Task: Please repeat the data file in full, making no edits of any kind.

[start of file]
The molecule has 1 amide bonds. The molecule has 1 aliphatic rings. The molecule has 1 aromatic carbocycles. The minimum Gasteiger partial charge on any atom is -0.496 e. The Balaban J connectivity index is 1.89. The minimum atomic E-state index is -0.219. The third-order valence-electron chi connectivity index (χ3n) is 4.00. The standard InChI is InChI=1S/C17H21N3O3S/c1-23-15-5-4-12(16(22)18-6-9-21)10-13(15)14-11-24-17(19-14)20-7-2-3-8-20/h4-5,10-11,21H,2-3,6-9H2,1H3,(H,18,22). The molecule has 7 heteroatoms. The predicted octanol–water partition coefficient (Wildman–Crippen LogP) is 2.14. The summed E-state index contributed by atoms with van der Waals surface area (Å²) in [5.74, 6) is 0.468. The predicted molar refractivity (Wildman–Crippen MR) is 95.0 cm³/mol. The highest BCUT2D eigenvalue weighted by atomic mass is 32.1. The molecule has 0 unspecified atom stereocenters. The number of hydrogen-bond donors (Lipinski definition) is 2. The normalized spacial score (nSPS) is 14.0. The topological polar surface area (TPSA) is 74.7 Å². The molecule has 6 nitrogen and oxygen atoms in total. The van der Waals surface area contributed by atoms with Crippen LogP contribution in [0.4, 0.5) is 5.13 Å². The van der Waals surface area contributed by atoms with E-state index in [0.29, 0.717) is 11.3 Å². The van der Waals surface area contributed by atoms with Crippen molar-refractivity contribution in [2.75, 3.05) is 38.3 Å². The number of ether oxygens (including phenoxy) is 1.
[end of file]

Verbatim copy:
The molecule has 1 amide bonds. The molecule has 1 aliphatic rings. The molecule has 1 aromatic carbocycles. The minimum Gasteiger partial charge on any atom is -0.496 e. The Balaban J connectivity index is 1.89. The minimum atomic E-state index is -0.219. The third-order valence-electron chi connectivity index (χ3n) is 4.00. The standard InChI is InChI=1S/C17H21N3O3S/c1-23-15-5-4-12(16(22)18-6-9-21)10-13(15)14-11-24-17(19-14)20-7-2-3-8-20/h4-5,10-11,21H,2-3,6-9H2,1H3,(H,18,22). The molecule has 7 heteroatoms. The predicted octanol–water partition coefficient (Wildman–Crippen LogP) is 2.14. The summed E-state index contributed by atoms with van der Waals surface area (Å²) in [5.74, 6) is 0.468. The predicted molar refractivity (Wildman–Crippen MR) is 95.0 cm³/mol. The highest BCUT2D eigenvalue weighted by atomic mass is 32.1. The molecule has 0 unspecified atom stereocenters. The number of hydrogen-bond donors (Lipinski definition) is 2. The normalized spacial score (nSPS) is 14.0. The topological polar surface area (TPSA) is 74.7 Å². The molecule has 6 nitrogen and oxygen atoms in total. The van der Waals surface area contributed by atoms with Crippen LogP contribution in [0.4, 0.5) is 5.13 Å². The van der Waals surface area contributed by atoms with E-state index in [0.29, 0.717) is 11.3 Å². The van der Waals surface area contributed by atoms with Crippen molar-refractivity contribution in [2.75, 3.05) is 38.3 Å². The number of ether oxygens (including phenoxy) is 1.